After that, the golfer thinks that because a certain method worked for will automatically work for everybody. And to make matters worse, they believe that there are a lot of absolute imperatives to the golf swing that all golfers MUST do in order to hit the ball effectively.

Thus, you get a lot of golfers with a lot of different methods about how to hit the ball effectively and the flame wars begin.

And yes, I've been guilty of this crap as well.

The truth is that there are very, very few absolute imperatives to the golf swing. Flat lead wrist at impact and effective pivot are probably the biggest two 'must have' parts of the golf swing. But other than that, there's tons and tons of ways to grip and swing the club and still be a darn good ballstriker.

Bonar falls into the trap. He believes that this is THE secret to golf and that everybody else has neglected to tell golfers that. And what's really bad is that he doesn't really instruct the method very well nor does he seem to know much about it.

Thus, the hatred and criticism begins and there's little in the way of good, meaningful discussion of the golf swing.


Tuesday, February 24, 2009

A Look At Augusta National: #7 - 'Pampas'

Can't say too much about this hole. When I've arrived at Augusta I usually walk through the first few holes and then you see the beautiful sixth hole and then cross the walk thru to start looking for the clubhouse and the 10th hole. Not that tough of a hole for the pros, but if it gets windy it's a real pain because the bunkers start to come into play and they are not easy to get out of.

450 yards
Par 4

Original Intent:"Length is certainly not at a premium here, but the narrow fairway seems to have an added impact because it suddenly confronts the player just when he has become accustomed to the broad expanses of the preceding holes. ... The second shot is normally a steep pitch, often with a wedge, and precise judgment of range is required."- Bobby Jones, in Sports Illustrated, April 6, 1959

Significant Changes:
- Six feet added to left side of green to allow more pin placements, 2007.
- Left-rear bunker moved back several feet, 2007
- Tee moved back 35-40 yards, 2006- Trees added to both sides of fairway, 2006
- Green rebuilt for possible right, rear pin position, 2006

History Average Score: 4.14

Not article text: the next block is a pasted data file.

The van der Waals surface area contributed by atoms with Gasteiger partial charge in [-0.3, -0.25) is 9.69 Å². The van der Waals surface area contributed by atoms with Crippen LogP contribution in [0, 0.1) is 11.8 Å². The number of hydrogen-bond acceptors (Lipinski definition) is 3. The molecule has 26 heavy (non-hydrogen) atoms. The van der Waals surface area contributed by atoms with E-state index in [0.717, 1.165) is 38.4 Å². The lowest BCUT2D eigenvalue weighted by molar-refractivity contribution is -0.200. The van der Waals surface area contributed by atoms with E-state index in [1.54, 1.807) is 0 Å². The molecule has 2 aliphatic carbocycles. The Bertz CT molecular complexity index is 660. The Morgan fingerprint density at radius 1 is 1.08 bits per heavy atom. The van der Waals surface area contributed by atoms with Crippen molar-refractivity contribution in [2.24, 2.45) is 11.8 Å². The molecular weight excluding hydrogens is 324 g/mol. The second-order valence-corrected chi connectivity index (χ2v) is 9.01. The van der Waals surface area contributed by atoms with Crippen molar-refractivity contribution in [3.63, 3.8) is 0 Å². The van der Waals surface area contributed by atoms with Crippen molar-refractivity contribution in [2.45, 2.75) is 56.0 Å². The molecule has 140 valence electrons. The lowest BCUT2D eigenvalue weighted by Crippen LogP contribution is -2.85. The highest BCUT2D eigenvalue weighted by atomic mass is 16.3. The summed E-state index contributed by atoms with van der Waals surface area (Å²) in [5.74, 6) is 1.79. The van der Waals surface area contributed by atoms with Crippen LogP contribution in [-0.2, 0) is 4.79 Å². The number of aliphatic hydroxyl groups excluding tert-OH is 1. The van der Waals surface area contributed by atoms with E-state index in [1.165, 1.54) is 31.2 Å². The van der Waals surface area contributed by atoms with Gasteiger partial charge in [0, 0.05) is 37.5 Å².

History Average Rank: 12th



Some Cool Swing Video Software

Not sure what the software is, but it shows where the weight is during the swing. Pretty cool stuff.


Monday, February 23, 2009

Updated Swing

Here's a look at my latest video taped swing. Here's one of the beauties of having a camcorder. I'm working on something new and I can take the recorder and see if I'm doing what I was instructed. Clubface much more square in the backswing and I do finish swivel pretty decent here. That's just one reason why I call the camcorder the '15th club in your bag.'


A Look At Augusta National: #6 - 'Juniper'

This is a beautiful hole that does not get much attention. It drops off more than it looks.

180 yards

Par 3

Original Intent: "With the ball stopping either short of this raised area (back plateau) or off to the left of it, it is an extremely difficult job to get the first putt close to the hole."- Bobby Jones, in Sports Illustrated, April 6, 1959

Significant Change:
- Pond filled in at front of green, 1959

Did It Work?

The cosmetic change has had no real effect for tournament play. Putting the tee shot on the proper side of the green is crucial.

History Average Score: 3.14
History Average Rank:



Sunday, February 22, 2009

Jodie Mudd Golf Swing

I was farting around on the Web today and came across Manzella's video of Jodie Mudd.

For those who don't know, Mudd was an up and comer on the PGA Tour and then fell out of the scene and eventually started learning from Mac O'Grady. He came back with an exceptional looking golf swing, something raved about by fellow tour pros and adding to the legend of Mac O'Grady. Anyway, here's the link to the video, enjoy.

A Look At Augusta National: #5 - 'Magnolia'

One of the few holes I didn't check out at both of my trips to Augusta. A gradual turning dogleg.

455 yards
Par 4

Original Intent:"The proper line here is, as closely as possible, past the bunker on the left side of the fairway. It is not necessary to carry this bunker in order to direct the drive into a groove in the fairway on top of the hill. But it is a very comforting safety factor to have sufficient length for the carry should the shot be pulled slightly."- Bobby Jones, in Sports Illustrated, April 6, 1959

Significant Changes:
- Fairway bunkers extended about 80 yards toward the green, 2003
- Tee moved back, 2003

Did It Work?

Yes. Players rarely try to carry the bunkers anymore, so they are forced to play to the right, which means a longer shot to a difficult green.

Average History Score: 4.27
Average History Rank: 5th